Hon. Maite D. Oronoz-Rodríguez was sworn in as Chief Justice of the Supreme Court of Puerto Rico on February 22, 2016, becoming the first openly LGBTQ female Chief Justice and, as such, the first in United States history. She is the third woman to preside the Supreme Court of Puerto Rico and the youngest person to do so. She previously served as Associate Justice of the Supreme Court of Puerto Rico from 2014-2016. Chief Justice Oronoz-Rodríguez began her professional career as a law clerk to former Chief Justice Federico Hernández-Denton. She also served as Deputy Solicitor General and Acting Solicitor General of the Commonwealth of Puerto Rico, and later engaged in the private practice of the law, especially in the fields of commercial and civil litigation in both state and federal courts. Before her appointment to the Supreme Court, she served as Chief Legal Counsel of the city of San Juan. Chief Justice Oronoz-Rodríguez has a B.A. in History from Villanova University, Pennsylvania (Cum Laude, Phi Alpha Theta Honor Society, Dean’s List). She received her J.D., Magna Cum Laude, from the University of Puerto Rico School of Law, where she was a member of the Law Review. She also earned an LL.M. from Columbia University in New York. She has postgraduate studies in History from University of Puerto Rico, Río Piedras Campus and History and Literature courses from the University of Florence, Italy. As Chief Justice of the Supreme Court of Puerto Rico she presides over the Puerto Rico Judicial Academy, the Board of Bar Examiners, the Judicial Evaluation Commission, the Court Administrators Advisory Council, the Access to Justice Commission and the Committee on Gender and Equality. During her tenure as Chief Justice, her work has focused on the pillars of Access to Justice —which includes the incorporation of Technology and Education—, Adjudicative and Administrative Efficiency, Accountability, Transparency and Judicial Independence. She recently published the Strategic Plan for the Judicial Branch 2020-2025: Roadmap to a Leading-Edge Justice which includes goals and strategies that have been grouped in those core areas. During the last five years, she has modernized the Puerto Rican judicial system by implementing technological initiatives such as electronic filing for all civil cases at the trial level. Thus achieving the implementation of electronic notification and filing in the 13 Judicial Regions of the Court of First Instance, electronic notification of the judicial determinations of the Court of First Instance, Court of Appeals and the Supreme Court, as well as the expansion of the use of the videoconference system to hear civil and criminal cases throughout Puerto Rico, among other projects. She has also focused her efforts on addressing gender equality and eradicating gender- based violence through the expansion of specialized domestic violence courts, education and community engagement, among other initiatives. In that direction, she recently published the Map for Gender Equality in the Judicial Branch of Puerto Rico and announced the celebration of the Judicial Congress Justice with a Gender Perspective: From Theory to Practice. She is a member of the Permanent Commission on Gender and Access to Justice of the Ibero-American Judicial Summit since 2018 and a member of the Board of Directors of the Conference of Chief Justices. In 2018 she received the “LLSA IMPACTO Award” in recognition for her inspiring leadership, commitment to public service and justice for all. She was awarded the National Center for State Courts’ 2018 Distinguished Service Award for her leadership overseeing the restoration of court services following hurricanes Irma and María. In 2020, she delivered the 26th Justice William J. Brennan Jr. Lecture on State Courts and Social Justice at the New York University School of Law, “Gender Equality and the Rule of Law”. She is married to Appellate Judge Gina R. Méndez-Miró. In 2018 they became mothers of twins. Click here to view Chief Justice Oronoz-Rodríguez’s bio in Spanish.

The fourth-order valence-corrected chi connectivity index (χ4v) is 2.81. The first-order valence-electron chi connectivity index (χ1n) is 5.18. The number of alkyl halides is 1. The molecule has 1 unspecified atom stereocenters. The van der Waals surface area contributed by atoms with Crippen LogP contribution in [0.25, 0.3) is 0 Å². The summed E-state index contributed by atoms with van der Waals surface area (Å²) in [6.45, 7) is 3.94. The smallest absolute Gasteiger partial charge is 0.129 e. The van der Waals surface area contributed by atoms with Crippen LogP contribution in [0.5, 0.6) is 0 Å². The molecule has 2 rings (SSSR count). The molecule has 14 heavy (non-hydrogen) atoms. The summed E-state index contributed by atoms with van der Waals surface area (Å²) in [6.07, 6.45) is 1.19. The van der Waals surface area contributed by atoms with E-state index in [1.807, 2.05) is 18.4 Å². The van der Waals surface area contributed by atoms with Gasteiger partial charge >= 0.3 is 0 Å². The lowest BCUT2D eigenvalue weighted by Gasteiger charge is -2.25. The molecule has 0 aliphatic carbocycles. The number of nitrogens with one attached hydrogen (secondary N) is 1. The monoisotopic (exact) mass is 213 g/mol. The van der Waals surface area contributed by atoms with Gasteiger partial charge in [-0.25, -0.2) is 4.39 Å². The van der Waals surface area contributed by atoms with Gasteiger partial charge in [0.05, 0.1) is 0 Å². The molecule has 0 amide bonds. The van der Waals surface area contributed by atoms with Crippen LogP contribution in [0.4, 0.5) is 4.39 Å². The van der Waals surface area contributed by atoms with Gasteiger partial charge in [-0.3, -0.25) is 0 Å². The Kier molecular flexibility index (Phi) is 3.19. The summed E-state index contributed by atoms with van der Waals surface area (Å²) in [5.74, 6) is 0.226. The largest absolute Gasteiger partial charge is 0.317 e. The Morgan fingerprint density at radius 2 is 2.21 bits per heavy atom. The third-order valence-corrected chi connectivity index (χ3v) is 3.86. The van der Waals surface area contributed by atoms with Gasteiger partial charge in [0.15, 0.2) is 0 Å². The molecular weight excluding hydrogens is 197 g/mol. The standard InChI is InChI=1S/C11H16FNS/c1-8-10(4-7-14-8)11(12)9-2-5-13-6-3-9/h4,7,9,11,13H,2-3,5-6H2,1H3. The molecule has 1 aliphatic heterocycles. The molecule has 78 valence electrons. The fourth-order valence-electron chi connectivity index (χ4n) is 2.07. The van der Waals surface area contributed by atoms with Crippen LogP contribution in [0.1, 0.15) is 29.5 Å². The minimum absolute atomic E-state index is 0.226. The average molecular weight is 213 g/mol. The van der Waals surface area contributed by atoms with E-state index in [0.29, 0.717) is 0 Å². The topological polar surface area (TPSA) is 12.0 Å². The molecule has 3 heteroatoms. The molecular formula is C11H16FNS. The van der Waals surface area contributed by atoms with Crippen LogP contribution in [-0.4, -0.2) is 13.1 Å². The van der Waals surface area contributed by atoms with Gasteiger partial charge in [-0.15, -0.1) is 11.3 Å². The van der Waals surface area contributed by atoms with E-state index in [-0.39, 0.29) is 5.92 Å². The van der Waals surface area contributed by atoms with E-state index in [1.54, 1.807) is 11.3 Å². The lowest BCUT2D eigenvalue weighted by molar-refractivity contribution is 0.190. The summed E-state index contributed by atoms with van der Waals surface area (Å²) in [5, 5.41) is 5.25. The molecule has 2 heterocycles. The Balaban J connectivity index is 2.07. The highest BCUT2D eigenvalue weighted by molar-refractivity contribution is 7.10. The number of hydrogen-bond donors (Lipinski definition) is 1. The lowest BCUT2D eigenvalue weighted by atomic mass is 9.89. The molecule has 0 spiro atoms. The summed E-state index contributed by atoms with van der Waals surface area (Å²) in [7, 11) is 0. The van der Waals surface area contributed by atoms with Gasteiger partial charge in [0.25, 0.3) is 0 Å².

A Conversation with Groundbreaking LGBTQ+ Supreme Court Justices